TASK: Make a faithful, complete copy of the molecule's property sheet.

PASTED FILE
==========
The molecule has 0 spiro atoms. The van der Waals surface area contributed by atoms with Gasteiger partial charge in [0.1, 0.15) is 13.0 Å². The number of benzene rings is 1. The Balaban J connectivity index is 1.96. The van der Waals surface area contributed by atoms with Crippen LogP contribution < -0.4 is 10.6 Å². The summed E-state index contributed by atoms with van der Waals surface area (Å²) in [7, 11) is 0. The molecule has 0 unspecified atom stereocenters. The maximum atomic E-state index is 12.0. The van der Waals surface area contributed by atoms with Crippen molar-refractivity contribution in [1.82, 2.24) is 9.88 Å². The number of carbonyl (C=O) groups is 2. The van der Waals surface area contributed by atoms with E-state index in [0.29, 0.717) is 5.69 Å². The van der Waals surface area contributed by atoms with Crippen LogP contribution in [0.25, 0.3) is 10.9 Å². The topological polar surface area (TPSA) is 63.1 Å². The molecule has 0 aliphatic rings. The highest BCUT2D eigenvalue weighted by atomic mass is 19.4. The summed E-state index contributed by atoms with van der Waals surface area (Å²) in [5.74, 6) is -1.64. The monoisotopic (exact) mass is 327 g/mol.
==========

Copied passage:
The molecule has 0 spiro atoms. The van der Waals surface area contributed by atoms with Gasteiger partial charge in [0.1, 0.15) is 13.0 Å². The number of benzene rings is 1. The Balaban J connectivity index is 1.96. The van der Waals surface area contributed by atoms with Crippen LogP contribution < -0.4 is 10.6 Å². The summed E-state index contributed by atoms with van der Waals surface area (Å²) in [7, 11) is 0. The molecule has 0 unspecified atom stereocenters. The maximum atomic E-state index is 12.0. The van der Waals surface area contributed by atoms with Crippen molar-refractivity contribution in [1.82, 2.24) is 9.88 Å². The number of carbonyl (C=O) groups is 2. The van der Waals surface area contributed by atoms with E-state index in [0.29, 0.717) is 5.69 Å². The van der Waals surface area contributed by atoms with Crippen LogP contribution in [0.25, 0.3) is 10.9 Å². The topological polar surface area (TPSA) is 63.1 Å². The molecule has 0 aliphatic rings. The highest BCUT2D eigenvalue weighted by atomic mass is 19.4. The summed E-state index contributed by atoms with van der Waals surface area (Å²) in [5.74, 6) is -1.64. The monoisotopic (exact) mass is 327 g/mol.